McGirt v. Oklahoma has been called “one of the most consequential legal victories for Native Americans in decades,” an easy addition to our list of the top sovereignty moments from 2020. In addition to affirming that the eastern half of Oklahoma is Native land (19 million acres), the case sets an important precedent for Native nations involved in boundary disputes. Non-Native governments frequently use tactics similar to those employed by the State of Oklahoma in McGirt to challenge the boundaries of Native nations. These governments aim to contest the existence or scope of reservation land. McGirt may demonstrate to non-Tribal governments that they’re better off partnering with Native nations than spending millions of dollars fighting against them.
See our full-length article for more on McGirt v. Oklahoma.
Leech Lake collaborated with various stakeholder groups–local governments, utilities, and cooperatives–to reach a compromise on the land return. In December 2020, Congress passed legislation certifying the return. This is a major victory; it’s an important step toward returning stolen land and affirming Tribal sovereignty.
Why is the removal of trust land an issue? Without trust land, it becomes more difficult for a Native nation to exercise its sovereignty. Trust land helps a Native nation to maintain its own system of government, create and enforce laws, determine its membership, and make other critical decisions on behalf of its citizens.
The DOI based its disestablishment attempt on a declaration it made in 2018. In this declaration, the DOI stated that the Mashpee Wampanoag Tribe did not qualify as “Indian” because it lacked federal status when the government passed the Indian Reorganization Act in 1934. Luckily, a judge ruled against the DOI in Mashpee Wampanoag Tribe v. Bernhardt, stating that DOI’s 2018 declaration and subsequent behavior were “arbitrary, capricious, an abuse of discretion, and contrary to law.”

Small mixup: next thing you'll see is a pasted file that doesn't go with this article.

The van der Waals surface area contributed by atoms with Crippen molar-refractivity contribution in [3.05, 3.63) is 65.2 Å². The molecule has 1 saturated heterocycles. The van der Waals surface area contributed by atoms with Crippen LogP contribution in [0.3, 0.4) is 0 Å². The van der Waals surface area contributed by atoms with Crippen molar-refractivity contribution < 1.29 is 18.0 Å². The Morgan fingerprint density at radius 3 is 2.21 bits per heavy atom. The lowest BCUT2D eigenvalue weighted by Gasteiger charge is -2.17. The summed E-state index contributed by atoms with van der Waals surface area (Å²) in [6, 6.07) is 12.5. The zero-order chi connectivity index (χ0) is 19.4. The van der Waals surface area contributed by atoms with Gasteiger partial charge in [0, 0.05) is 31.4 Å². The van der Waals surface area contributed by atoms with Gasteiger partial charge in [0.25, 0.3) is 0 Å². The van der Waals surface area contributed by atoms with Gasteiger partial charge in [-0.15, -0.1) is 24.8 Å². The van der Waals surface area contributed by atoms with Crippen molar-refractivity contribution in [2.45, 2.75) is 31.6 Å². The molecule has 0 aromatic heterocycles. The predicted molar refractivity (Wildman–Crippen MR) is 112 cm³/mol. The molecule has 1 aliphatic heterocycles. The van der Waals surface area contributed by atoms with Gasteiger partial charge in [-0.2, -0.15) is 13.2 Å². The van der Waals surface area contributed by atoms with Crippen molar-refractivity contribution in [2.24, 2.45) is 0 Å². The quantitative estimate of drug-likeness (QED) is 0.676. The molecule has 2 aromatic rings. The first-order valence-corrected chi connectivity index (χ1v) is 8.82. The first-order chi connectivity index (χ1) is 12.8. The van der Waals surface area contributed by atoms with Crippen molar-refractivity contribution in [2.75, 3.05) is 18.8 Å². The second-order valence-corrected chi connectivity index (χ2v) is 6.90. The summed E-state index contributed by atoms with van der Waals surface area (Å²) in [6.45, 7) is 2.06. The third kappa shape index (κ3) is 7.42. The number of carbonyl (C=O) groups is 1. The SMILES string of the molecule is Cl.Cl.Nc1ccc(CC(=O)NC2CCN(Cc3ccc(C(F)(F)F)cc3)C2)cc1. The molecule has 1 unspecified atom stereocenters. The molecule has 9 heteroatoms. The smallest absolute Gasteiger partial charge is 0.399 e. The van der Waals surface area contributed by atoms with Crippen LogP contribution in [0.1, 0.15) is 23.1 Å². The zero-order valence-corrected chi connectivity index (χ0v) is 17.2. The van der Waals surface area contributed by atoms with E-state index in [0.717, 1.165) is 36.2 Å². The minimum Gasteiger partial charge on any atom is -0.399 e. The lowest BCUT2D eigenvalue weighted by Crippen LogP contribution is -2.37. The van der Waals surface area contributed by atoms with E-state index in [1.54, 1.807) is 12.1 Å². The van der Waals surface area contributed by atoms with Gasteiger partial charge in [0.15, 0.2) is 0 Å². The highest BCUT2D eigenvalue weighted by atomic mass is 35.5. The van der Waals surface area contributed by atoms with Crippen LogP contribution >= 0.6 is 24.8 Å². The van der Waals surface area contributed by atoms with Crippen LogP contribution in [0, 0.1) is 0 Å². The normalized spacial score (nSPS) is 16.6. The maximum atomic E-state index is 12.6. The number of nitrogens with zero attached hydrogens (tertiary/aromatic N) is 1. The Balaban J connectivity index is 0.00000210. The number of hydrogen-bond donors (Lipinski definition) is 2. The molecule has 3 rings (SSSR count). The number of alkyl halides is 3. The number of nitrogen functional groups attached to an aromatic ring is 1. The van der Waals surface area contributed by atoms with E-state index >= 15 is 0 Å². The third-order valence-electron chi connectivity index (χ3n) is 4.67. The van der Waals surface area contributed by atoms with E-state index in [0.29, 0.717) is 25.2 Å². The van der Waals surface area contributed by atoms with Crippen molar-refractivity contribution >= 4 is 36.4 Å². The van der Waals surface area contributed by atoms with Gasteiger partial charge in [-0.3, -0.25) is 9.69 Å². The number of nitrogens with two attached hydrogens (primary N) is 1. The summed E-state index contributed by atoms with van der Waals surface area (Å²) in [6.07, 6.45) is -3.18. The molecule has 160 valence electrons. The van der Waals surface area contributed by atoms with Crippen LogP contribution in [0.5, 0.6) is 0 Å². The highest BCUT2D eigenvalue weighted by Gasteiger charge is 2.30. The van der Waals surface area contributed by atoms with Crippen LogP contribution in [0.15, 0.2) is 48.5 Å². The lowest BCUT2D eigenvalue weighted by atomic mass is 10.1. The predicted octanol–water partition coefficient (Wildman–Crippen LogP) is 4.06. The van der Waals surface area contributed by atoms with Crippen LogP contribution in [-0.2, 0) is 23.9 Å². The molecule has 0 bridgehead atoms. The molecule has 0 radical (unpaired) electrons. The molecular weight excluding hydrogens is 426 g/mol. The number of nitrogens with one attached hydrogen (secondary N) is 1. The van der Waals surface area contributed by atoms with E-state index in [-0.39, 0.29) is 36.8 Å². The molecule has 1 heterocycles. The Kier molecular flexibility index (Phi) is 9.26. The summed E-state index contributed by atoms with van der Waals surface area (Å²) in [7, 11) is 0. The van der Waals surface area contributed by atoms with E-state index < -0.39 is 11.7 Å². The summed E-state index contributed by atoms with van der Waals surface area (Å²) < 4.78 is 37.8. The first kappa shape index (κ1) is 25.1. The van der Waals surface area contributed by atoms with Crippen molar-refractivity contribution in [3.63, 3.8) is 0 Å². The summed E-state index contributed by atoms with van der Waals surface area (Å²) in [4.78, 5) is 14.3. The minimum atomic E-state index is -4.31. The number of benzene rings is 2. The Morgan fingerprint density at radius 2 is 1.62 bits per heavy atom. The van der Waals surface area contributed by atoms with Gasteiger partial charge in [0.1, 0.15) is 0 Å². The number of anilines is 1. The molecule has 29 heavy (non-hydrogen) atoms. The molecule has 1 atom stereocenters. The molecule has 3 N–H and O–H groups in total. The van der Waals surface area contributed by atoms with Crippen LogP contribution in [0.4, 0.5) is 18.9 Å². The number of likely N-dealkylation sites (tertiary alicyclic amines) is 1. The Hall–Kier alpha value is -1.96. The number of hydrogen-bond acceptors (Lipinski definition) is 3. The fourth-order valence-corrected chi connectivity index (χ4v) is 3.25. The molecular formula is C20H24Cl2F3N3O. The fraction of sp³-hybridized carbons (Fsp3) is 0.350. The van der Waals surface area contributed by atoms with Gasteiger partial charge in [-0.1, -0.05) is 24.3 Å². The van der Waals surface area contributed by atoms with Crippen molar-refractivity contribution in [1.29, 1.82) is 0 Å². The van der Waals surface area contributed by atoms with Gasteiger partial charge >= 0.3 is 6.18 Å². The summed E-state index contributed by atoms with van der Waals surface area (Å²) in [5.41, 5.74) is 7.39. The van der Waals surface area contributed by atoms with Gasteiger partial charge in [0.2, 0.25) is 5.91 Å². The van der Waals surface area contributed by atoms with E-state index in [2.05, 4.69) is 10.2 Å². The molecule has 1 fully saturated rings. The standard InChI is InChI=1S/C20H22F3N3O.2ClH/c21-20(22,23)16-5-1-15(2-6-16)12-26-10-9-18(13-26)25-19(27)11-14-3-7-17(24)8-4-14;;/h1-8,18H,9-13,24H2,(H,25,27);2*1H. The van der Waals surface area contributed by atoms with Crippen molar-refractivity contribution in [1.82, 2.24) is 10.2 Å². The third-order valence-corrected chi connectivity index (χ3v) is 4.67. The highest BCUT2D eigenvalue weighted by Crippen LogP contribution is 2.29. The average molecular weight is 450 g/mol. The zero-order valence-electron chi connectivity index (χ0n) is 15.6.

If the judge had instead ruled in favor of the DOI, the Mashpee Wampanoag Tribe could have potentially lost much of what they’ve developed on their sovereign lands. The nation has worked hard to create a judicial system, police force, language school, and Tribal housing since receiving federal recognition in 2007. Mashpee Wampanoag Tribe v. Bernhardt is important for sovereignty because it demonstrates that a Native nation’s federal recognition status can endure the political motives of a presidential administration.
In 2020, we profiled five case studies that showcase Native nations’ response to COVID-19. For example, the Cheyenne River Sioux Tribe created a series of health and safety checkpoints along federal and state highways that run through its reservation in early April 2020. The checkpoints serve as a form of advanced contact tracing to stop the spread of COVID-19. And, the Grand Portage Band of Lake Superior Chippewa requested that the State of Minnesota temporarily close the state park located on its Tribal lands. They did this to limit outside visitors to the area and keep their citizens safe. These actions and more brought increased visibility to Tribal sovereignty and showcased Native nations’ strength. We’ll continue to see Native nations leverage their sovereignty to respond to COVID-19 in 2021.
You can read our full set of case studies and learn more about how sovereignty works here.